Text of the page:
Above and Beyond Conscious Consumerism

Above and Beyond Conscious Consumerism

I met Taylor Finch, manager at a fair trade company called Momentum in Boulder, Colorado. Momentum offers a unique array of fairly traded products. Every item Momentum carries is crafted by the human hand, tells a story and provides employment opportunities for artisan groups around the world. Taylor’s passion and expertise on the importance of fair trade was so informative to me! As pursuers of justice, it is our responsibility to put our treasure where our hearts are. Read more about Taylor’s store, and stay tuned for collaborations in the future!


Written by Taylor Finch, store manager at Momentum Fair Trade

We live in a world where we are constantly surrounded by the flow of ideas and information, not always correct and often ill informed. With so much misinformation it can be hard to gather clear answers for simple questions such as what do I buy, where do I buy it, what companies do I trust, and where can I find them. It can feel overwhelming and a tad daunting; I have felt it and I am sure you have to. We ask ourselves, I want to make impactful choices with my dollar but am I doing it the right way?

I want to make impactful choices with my dollar but am I doing it the right way?

In the sphere of conscious consumerism the phrase ‘voting with your dollar’ comes up a lot and has come under quite a bit of scrutiny for being in other words completely bogus. Well I am here to tell you that bottom line you CAN make a difference. Do not be misguided or discouraged by blogs and articles telling you that conscious consumerism does not have an impact. Your choices matter, and your consumer decisions impact communities and groups beyond your scope of knowledge. How is this so? Well let me tell you.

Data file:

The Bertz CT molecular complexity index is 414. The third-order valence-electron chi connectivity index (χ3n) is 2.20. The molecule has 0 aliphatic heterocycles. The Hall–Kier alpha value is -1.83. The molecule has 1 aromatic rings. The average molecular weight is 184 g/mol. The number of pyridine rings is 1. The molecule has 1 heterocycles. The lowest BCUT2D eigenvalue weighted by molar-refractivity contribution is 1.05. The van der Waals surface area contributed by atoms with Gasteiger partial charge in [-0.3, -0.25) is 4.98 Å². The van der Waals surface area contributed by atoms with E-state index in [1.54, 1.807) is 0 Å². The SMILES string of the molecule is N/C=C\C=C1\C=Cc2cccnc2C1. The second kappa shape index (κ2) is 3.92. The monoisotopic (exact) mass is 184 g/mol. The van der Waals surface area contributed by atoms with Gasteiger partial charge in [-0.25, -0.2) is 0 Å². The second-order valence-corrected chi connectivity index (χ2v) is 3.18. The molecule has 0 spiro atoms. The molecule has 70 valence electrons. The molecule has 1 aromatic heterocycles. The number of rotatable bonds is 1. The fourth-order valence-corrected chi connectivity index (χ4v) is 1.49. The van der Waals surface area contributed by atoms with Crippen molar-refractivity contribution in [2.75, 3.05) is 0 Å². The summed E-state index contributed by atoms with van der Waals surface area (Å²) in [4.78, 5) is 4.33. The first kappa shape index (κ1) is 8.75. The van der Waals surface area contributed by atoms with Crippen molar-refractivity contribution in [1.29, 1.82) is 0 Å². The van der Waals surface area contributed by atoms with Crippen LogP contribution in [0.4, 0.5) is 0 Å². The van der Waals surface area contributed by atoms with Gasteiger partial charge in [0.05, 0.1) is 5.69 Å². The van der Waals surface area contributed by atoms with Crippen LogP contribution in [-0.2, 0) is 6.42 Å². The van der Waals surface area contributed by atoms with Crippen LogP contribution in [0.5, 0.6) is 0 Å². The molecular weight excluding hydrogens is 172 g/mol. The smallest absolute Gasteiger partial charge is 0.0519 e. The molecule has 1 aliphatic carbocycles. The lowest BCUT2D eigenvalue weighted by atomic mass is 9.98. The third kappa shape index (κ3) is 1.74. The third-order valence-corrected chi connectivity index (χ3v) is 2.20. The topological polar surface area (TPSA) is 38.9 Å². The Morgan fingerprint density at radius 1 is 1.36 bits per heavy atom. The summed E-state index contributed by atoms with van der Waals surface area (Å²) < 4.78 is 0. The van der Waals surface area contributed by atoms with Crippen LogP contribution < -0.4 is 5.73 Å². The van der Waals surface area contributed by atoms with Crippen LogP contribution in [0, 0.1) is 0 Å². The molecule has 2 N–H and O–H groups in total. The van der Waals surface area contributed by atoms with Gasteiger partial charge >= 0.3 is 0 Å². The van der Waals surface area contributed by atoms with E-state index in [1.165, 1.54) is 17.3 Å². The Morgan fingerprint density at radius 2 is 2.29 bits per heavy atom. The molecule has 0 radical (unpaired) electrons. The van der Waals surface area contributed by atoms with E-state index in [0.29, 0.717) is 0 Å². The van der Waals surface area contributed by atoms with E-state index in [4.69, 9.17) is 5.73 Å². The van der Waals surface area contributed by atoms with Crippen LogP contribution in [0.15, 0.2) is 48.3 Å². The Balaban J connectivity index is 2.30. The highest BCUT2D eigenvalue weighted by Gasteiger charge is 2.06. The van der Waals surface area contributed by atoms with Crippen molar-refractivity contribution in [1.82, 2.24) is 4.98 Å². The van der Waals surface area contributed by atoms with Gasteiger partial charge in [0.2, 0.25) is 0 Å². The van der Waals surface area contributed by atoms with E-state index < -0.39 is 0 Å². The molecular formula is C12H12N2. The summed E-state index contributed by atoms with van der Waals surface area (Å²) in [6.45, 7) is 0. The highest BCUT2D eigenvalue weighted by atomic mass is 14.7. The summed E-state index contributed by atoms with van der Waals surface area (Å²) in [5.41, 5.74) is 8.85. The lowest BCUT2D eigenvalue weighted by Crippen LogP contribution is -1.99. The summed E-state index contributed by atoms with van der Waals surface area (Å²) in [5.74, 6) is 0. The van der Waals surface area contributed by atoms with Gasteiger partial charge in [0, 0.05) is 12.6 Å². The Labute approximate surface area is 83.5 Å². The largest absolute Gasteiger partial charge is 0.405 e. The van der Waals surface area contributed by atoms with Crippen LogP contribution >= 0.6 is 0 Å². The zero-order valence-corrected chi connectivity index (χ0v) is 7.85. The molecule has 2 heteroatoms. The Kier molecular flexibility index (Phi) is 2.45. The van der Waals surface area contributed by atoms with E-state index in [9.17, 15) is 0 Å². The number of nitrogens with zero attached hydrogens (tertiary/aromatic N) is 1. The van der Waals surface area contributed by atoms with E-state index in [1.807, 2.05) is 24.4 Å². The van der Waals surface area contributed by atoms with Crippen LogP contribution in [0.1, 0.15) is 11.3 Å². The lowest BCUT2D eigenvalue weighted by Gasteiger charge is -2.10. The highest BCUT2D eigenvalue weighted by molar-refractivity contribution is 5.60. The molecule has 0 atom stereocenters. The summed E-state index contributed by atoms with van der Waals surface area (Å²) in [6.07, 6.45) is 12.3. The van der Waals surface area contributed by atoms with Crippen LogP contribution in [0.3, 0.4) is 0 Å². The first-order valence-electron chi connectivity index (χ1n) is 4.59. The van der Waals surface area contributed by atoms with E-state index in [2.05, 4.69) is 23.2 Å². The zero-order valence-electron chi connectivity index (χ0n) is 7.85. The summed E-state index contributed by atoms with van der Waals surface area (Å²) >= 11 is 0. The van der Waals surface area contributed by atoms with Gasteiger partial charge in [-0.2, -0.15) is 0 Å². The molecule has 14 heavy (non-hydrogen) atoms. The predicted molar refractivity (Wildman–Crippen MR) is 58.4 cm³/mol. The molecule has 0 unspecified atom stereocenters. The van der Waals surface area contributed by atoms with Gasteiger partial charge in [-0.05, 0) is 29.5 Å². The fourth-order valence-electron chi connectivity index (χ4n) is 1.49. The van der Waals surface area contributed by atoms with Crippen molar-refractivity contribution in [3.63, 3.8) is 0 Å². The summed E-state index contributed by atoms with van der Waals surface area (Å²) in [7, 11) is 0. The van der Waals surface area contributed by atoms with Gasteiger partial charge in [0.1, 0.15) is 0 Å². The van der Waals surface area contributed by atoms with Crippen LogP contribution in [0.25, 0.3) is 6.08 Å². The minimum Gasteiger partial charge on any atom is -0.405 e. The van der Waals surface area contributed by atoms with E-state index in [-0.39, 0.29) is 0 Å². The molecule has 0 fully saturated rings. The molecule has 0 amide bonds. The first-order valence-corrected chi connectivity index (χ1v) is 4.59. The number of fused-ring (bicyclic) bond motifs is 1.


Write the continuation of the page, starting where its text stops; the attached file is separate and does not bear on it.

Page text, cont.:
Adversaries against conscious consumerism will argue that our singular decisions of what to buy does not have a strong enough impact to make lasting changes. My response to this would be, have you heard about Fair Trade? When broken down Fair Trade is a simple idea. It is about changing the way goods are created and trade works by giving marginalized groups the opportunity to make business decisions on their own, and join the global marketplace in a way that will help themselves, their children, and their communities. Empowerment is at the core of Fair Trade and artisans that work within Fair Trade are given fair wages, access to health care and education, decent working conditions, and a greater collective bargaining advantage. Now I know what you are thinking, these ideas all sound nice and all but how do we know this is actually happening?

Fair Trade sets standards as well as Fair Trade premiums to ensure that artisans are taken care of, and that their voices are being heard and taken into account in the decision making process. “The Fair Trade standards cover key areas for environmental protection including energy and greenhouse gas emission reduction, soil and water quality, pest management, biodiversity protection, [and] the prohibition of genetically modified organisms and harmful chemicals.” Through training by Fair Trade organizations farmers and artisans can learn new technologies that create more environmentally friendly practices such as developing nutrient-rich soils that aids healthy plants and prevents pests and diseases. In addition to these standards that are set in place producers own a Fair Trade premium.